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Saturday 15 October 2011

Kaz Cooke: Q & A - Women's Stuff

'Women's Stuff' is the new book by Australian author Kaz Cooke, a comprehensive guide on all things relating to women.

And I do mean all things: from confidence, body image, eating, health, boobs, hairy bits (yep), love, heartbreak, sex, health, wrinkle creams, cosmetic surgery, friends, sleep, home, false eyelashes (essential!) - it's all here!

And here is a very upfront, honest Q & A with the fabulous Kaz Cooke:

What kind of ground is covered in your new book Women’s Stuff ?
It's not a bossy or shouty "guide to how to live your life". It's more like having a best friend in the cupboard who knows everything about everything – so you can consult it for independent advice whether you 're wondering if you're really in love and he's the one to whether your shampoo is ruining the environment, what Botox actually does to you, how to find a job, or leave one and how to cope with feeling down, how to get more sleep, win a wrestle with troublesome hormones, or what to do if you find a lump in your breast. Or, how to tell a busybody to sod off without saying ‘sod off,’ how to recognise a dodgy friend, how to get out of debt or get the sex life you'd rather have.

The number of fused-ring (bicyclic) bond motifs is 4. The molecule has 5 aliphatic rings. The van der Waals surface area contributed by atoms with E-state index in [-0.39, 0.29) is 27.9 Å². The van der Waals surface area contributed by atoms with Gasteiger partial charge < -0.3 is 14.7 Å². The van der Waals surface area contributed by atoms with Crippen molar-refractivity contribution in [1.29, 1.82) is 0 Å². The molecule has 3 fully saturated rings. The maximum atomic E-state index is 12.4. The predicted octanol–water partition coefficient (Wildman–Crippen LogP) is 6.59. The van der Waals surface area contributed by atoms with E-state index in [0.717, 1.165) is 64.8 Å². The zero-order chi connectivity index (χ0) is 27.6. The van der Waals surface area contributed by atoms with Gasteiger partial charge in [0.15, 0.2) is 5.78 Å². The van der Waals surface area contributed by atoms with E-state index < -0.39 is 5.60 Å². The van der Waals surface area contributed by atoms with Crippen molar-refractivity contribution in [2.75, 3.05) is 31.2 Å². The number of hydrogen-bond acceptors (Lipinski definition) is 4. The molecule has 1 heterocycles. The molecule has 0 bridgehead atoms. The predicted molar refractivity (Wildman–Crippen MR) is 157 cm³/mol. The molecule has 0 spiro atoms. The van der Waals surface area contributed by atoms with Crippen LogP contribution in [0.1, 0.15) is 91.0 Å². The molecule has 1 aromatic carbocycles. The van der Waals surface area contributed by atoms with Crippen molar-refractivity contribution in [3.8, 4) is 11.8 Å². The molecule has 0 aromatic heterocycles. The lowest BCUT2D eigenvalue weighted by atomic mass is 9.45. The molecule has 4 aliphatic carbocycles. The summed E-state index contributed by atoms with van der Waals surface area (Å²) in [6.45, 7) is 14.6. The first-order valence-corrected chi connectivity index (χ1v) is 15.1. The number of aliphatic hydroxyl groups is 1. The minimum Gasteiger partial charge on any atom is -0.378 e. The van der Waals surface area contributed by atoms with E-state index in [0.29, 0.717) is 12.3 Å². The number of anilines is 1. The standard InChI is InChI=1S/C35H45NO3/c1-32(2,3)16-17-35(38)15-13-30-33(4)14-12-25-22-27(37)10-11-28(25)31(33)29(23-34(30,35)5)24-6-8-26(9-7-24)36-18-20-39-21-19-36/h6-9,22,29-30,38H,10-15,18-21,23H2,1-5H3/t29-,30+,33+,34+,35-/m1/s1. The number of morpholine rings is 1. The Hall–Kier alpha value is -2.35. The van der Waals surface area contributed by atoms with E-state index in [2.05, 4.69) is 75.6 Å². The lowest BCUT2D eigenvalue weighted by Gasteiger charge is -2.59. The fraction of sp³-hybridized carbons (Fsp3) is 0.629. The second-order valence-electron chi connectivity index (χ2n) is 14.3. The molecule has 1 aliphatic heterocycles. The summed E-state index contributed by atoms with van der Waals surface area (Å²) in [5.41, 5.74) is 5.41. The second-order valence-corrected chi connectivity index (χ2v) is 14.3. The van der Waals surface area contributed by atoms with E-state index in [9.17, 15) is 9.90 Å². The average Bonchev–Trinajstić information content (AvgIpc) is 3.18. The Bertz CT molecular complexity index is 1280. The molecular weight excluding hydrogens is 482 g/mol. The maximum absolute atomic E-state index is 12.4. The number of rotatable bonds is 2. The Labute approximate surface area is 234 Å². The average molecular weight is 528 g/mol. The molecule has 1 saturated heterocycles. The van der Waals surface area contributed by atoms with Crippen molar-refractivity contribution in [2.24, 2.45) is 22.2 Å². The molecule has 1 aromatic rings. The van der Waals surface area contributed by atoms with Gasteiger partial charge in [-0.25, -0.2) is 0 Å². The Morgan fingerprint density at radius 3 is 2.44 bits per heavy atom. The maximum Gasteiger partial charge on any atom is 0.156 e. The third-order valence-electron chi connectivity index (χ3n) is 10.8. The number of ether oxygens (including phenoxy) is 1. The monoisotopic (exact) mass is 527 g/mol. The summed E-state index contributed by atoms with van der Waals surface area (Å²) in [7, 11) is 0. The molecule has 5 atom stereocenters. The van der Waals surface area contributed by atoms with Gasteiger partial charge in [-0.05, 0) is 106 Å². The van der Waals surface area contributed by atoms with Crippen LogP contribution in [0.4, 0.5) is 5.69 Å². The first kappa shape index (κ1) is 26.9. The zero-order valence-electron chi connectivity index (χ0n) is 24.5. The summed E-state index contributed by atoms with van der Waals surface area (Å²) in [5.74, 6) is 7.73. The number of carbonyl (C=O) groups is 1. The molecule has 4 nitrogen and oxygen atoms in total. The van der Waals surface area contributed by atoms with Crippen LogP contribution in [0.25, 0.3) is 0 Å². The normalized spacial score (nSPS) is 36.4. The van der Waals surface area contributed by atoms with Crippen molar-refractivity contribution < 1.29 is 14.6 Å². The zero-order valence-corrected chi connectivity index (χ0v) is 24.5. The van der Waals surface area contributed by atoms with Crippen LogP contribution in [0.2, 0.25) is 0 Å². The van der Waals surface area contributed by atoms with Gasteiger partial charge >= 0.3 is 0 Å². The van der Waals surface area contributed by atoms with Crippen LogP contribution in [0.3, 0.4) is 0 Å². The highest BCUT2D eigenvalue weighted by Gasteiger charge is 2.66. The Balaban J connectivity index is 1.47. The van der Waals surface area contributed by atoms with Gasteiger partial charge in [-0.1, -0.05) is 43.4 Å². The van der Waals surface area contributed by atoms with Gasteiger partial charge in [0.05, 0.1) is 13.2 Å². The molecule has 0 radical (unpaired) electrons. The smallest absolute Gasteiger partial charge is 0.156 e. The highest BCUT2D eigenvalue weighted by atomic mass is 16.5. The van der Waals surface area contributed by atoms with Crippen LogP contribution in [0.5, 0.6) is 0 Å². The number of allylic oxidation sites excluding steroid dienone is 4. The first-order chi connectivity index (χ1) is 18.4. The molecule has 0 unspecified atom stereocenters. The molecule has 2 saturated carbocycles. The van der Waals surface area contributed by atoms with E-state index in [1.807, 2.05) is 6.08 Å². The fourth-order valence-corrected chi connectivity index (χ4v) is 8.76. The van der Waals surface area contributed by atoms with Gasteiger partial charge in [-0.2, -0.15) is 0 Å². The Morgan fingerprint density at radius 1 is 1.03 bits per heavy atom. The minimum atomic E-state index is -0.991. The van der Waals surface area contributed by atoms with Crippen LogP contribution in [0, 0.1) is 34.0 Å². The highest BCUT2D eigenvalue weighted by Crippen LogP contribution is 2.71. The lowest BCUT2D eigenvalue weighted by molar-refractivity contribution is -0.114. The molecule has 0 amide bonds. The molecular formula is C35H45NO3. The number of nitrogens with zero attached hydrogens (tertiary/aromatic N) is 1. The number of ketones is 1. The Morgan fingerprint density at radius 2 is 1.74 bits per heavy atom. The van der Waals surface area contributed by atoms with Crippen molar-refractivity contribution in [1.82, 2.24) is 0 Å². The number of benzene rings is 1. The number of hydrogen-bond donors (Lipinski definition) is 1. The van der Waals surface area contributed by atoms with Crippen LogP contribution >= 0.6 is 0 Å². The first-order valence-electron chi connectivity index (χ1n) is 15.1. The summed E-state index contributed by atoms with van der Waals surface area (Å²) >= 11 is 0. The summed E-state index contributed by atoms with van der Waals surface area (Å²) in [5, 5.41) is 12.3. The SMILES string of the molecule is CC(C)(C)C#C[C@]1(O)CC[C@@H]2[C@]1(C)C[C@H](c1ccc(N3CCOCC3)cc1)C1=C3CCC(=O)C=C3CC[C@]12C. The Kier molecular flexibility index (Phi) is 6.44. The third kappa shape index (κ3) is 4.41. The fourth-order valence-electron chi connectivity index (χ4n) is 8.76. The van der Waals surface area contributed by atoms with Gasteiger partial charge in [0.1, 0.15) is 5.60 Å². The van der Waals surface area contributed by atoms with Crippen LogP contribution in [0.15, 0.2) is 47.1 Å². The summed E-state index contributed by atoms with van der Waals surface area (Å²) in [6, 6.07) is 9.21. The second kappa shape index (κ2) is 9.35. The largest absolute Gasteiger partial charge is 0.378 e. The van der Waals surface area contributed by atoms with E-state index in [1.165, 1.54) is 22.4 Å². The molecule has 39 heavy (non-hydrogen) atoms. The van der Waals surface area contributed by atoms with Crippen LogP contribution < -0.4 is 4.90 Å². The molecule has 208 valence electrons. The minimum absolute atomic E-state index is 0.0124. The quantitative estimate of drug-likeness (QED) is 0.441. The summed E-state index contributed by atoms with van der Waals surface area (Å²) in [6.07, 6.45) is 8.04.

What was the biggest challenge writing Women’s Stuff?